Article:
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Apr 18, 2024 - 1:30:17 AM
65 posts since 12/4/2014

A local picker brought his friend's family zither banjo to our weekly open jam. The case and banjo are in excellent condition (with a photo of the friend's grandfather playing it in 1920!). Neither had heard the term 'zither banjo' and know noting about it. I told them what I knew but am looking for more info, any info, I can tell them next week. I offered to open it up for clues, etc. but he said he had to ask the friend (not present) first.

Anyway, anyone have any insights here? Of course, a Barnes and Mullins banjo, I'm assuming post 1900 because of the 'London' marking, although I know it could be other makers. No model number visible on the outside and I am struggling, after hours of browsing BHO and Google, to find any specimen that looks similar, inlay, tailpiece, binding - wise. I didn't get the best photos, but any other hints? I can try to get a better/closer look next week if someone directs me where.




 

Apr 18, 2024 - 2:11:58 AM

1958 posts since 4/25/2007

Barnes and Mullins were retailers of banjos made for them by others. Windsor of Birmingham made some very nice banjos for them but I would guess your friends maybe by someone like J Abbott. I think the tailpiece design may date it to early 20th century. B & M tended to order upgraded quality banjos from their suppliers.

Apr 18, 2024 - 5:47:06 AM

8254 posts since 9/21/2007
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If you are just curious about the zither banjo in general, it was a specific configuration of banjo developed by Alfred Cammeyer. Cammeyer was American but did not get far with his instrument in the US.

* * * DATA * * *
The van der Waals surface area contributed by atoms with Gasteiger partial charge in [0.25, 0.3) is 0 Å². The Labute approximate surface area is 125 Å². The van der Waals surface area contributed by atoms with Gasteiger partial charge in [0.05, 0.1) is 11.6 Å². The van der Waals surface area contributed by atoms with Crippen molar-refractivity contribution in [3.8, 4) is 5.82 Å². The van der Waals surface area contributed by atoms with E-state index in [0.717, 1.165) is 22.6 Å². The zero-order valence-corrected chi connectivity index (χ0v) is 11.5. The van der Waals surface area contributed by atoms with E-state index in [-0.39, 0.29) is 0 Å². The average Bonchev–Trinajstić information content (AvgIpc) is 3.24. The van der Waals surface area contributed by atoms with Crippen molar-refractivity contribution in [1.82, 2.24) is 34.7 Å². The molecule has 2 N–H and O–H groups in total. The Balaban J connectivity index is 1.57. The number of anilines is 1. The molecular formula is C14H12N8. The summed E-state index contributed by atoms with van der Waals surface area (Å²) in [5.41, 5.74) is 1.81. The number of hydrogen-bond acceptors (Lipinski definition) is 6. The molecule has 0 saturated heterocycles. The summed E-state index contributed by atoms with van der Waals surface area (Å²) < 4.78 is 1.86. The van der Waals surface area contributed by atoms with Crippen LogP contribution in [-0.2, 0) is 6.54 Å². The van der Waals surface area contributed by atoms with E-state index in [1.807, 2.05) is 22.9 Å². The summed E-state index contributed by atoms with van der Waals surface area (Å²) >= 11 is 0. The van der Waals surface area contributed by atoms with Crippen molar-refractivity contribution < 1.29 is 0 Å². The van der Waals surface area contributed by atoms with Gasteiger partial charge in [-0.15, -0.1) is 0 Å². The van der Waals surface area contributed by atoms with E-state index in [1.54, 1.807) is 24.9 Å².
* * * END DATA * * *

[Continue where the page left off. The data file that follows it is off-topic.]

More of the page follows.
He traveled to England in 1888 and immediately broke big in popularity. The zither banjo was being produced shortly after he arrived and by one or two years later there were other makers and the fad took off.

What makes it unique is the stringing. The first, second, and fifth strings are wire. The third is gut. The 4th is silver plated copper wound over silk floss. Today the gut and silk are replaced with nylon.

The reason for this stringing are the different timbre or voices of the materials. Cammeyer composed music around this placing the melody on the first and second strings with the harmony on the third and 4th. Of course you could play any banjo music on them but their charm is in compositions specific to them.

Cammeyer wrote a book but it does not give much info on his instrument.

But he did write an article on how he came up with the name, which is a pretty funny story.

Here is his book:

Apr 18, 2024 - 10:21:26 AM

65 posts since 12/4/2014

Thanks! I appreciate the help!

I have been redoing about zither banjos as much as I can, but, of course, info is a bit scant and some of the info websites are now defunct.

Was B&M still ordering in banjos from other makers after having moved to their own workshop in London?

Also, do you think it would be worth it to try opening it up (ie, can I expect serial numbers, maker marks) or is it generally futile? I would like to open it up but since I'm inexperienced with this kind of banjo and it's not mine, I'm hesitant.

Apr 21, 2024 - 7:52:59 AM

1958 posts since 4/25/2007

quote:
Originally posted by Capybara

Thanks! I appreciate the help!

I have been redoing about zither banjos as much as I can, but, of course, info is a bit scant and some of the info websites are now defunct.

Was B&M still ordering in banjos from other makers after having moved to their own workshop in London?

Also, do you think it would be worth it to try opening it up (ie, can I expect serial numbers, maker marks) or is it generally futile? I would like to open it up but since I'm inexperienced with this kind of banjo and it's not mine, I'm hesitant.


Hard to say if their workshop was producing many banjos. Most Barnes and Mullins stamped banjos from the early 19th century appear to have been made by other makers even their Lyratone appears to be constructed from Abbott parts. Your friends maybe be the zither design they patented. I doubt taking it apart would reveal much other than dust and dead spiders smiley

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